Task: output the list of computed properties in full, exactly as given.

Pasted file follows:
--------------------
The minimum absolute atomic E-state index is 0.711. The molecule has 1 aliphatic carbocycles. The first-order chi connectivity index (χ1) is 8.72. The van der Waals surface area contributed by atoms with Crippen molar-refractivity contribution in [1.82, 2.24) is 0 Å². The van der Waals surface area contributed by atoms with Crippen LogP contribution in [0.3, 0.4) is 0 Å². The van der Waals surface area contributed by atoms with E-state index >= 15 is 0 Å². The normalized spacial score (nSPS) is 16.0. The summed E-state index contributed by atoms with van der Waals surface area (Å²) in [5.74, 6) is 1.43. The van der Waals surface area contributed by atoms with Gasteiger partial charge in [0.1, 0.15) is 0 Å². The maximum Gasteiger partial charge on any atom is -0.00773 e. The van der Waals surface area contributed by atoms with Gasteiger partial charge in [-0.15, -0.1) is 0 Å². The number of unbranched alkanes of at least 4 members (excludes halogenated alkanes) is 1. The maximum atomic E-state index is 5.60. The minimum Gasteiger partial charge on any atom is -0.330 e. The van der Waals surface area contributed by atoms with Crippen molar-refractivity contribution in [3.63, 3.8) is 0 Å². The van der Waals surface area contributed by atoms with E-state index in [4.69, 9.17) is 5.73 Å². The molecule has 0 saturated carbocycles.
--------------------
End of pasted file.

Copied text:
The minimum absolute atomic E-state index is 0.711. The molecule has 1 aliphatic carbocycles. The first-order chi connectivity index (χ1) is 8.72. The van der Waals surface area contributed by atoms with Crippen molar-refractivity contribution in [1.82, 2.24) is 0 Å². The van der Waals surface area contributed by atoms with Crippen LogP contribution in [0.3, 0.4) is 0 Å². The van der Waals surface area contributed by atoms with E-state index >= 15 is 0 Å². The normalized spacial score (nSPS) is 16.0. The summed E-state index contributed by atoms with van der Waals surface area (Å²) in [5.74, 6) is 1.43. The van der Waals surface area contributed by atoms with Gasteiger partial charge in [0.1, 0.15) is 0 Å². The maximum Gasteiger partial charge on any atom is -0.00773 e. The van der Waals surface area contributed by atoms with Gasteiger partial charge in [-0.15, -0.1) is 0 Å². The number of unbranched alkanes of at least 4 members (excludes halogenated alkanes) is 1. The maximum atomic E-state index is 5.60. The minimum Gasteiger partial charge on any atom is -0.330 e. The van der Waals surface area contributed by atoms with Crippen molar-refractivity contribution in [3.63, 3.8) is 0 Å². The van der Waals surface area contributed by atoms with E-state index in [4.69, 9.17) is 5.73 Å². The molecule has 0 saturated carbocycles.